Hillary Clinton says she does not want to abolish the death penalty

(Ian Thomas Jansen-Lonnquist/The New York Times)

At a Politics & Eggs breakfast in Manchester, New Hampshire, Hillary Clinton was forced to address the death penalty for the first time in her presidential campaign, when a voter asked about her position on the issue. “We have a lot of evidence now that the death penalty has been too frequently applied, and too often in a discriminatory way,” Clinton replied. “So I think we have to take a hard look at it.”

Unlike her two major Democratic rivals, Bernie Sanders and Martin O’Malley, however, she added that she did not favor abolishing it completely as “there are certain egregious cases that still deserve the consideration of the death penalty, but I’d like to see those be very limited and rare, as opposed to what we’ve seen in most states.” Liberals who are in favor of getting rid of the death penalty — an issue that became timely again after failed lethal injections in several states — expressed their disappointment at Clinton’s stance.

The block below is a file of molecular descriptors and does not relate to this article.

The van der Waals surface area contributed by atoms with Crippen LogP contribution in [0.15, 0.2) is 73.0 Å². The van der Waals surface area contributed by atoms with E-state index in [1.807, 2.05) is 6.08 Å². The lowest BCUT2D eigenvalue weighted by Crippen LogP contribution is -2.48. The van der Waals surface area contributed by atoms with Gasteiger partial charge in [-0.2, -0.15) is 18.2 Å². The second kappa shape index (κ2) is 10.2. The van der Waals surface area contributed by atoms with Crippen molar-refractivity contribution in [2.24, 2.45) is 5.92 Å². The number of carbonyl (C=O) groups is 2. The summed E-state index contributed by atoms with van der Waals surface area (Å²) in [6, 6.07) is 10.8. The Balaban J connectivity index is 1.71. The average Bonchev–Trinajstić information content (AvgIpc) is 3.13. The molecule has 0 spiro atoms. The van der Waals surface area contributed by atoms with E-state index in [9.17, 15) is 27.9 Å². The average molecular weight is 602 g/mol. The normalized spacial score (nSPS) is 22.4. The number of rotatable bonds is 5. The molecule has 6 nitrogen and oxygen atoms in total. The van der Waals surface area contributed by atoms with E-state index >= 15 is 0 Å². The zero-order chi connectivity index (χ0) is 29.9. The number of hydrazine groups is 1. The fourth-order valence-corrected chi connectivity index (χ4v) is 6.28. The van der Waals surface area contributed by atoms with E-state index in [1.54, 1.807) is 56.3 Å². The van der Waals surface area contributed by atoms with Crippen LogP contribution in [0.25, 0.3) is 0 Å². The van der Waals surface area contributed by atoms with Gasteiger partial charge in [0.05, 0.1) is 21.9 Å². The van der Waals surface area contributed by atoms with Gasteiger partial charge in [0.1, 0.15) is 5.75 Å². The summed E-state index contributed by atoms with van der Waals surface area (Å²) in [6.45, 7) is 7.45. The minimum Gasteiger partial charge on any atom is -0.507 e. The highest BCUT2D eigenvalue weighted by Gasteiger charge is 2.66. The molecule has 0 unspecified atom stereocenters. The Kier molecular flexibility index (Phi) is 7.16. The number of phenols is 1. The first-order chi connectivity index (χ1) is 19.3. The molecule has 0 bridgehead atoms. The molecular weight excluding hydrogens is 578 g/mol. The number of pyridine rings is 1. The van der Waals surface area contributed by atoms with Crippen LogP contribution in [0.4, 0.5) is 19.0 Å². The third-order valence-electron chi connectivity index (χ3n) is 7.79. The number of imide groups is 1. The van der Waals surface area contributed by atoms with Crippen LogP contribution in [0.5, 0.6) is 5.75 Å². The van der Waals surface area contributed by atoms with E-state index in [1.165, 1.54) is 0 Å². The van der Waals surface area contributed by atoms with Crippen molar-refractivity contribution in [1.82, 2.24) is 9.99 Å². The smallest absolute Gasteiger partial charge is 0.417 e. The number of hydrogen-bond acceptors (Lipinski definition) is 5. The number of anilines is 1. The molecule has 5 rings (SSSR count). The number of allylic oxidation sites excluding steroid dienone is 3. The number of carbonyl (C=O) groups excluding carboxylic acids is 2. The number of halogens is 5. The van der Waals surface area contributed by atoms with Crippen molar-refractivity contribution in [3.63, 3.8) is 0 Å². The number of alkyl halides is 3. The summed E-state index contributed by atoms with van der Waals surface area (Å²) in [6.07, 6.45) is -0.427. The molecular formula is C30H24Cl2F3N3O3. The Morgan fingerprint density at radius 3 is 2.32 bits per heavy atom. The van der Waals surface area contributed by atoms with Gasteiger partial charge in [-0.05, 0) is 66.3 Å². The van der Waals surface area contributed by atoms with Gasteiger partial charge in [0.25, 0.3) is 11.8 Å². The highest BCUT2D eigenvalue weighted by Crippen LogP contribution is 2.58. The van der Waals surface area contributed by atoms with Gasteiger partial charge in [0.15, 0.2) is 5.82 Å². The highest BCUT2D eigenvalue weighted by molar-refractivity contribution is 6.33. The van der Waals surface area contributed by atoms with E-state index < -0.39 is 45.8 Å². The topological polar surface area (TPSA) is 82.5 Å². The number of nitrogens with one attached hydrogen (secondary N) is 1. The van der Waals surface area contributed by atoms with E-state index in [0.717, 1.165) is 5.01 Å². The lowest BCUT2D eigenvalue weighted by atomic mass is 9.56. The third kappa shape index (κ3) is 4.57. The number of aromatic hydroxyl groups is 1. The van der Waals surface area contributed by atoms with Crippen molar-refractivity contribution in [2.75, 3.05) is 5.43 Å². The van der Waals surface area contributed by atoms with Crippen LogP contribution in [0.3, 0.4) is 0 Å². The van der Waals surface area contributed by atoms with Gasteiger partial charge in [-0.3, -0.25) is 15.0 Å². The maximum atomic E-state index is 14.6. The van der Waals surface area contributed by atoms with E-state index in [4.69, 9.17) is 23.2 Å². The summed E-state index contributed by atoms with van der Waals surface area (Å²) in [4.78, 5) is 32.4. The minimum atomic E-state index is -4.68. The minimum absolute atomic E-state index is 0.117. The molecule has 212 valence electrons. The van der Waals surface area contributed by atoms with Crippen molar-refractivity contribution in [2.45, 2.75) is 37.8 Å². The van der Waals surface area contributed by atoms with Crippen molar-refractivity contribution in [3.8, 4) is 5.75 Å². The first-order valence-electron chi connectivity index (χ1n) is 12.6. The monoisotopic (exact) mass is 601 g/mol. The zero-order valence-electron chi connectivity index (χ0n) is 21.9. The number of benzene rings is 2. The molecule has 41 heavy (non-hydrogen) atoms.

Read the full story at The New York Times.

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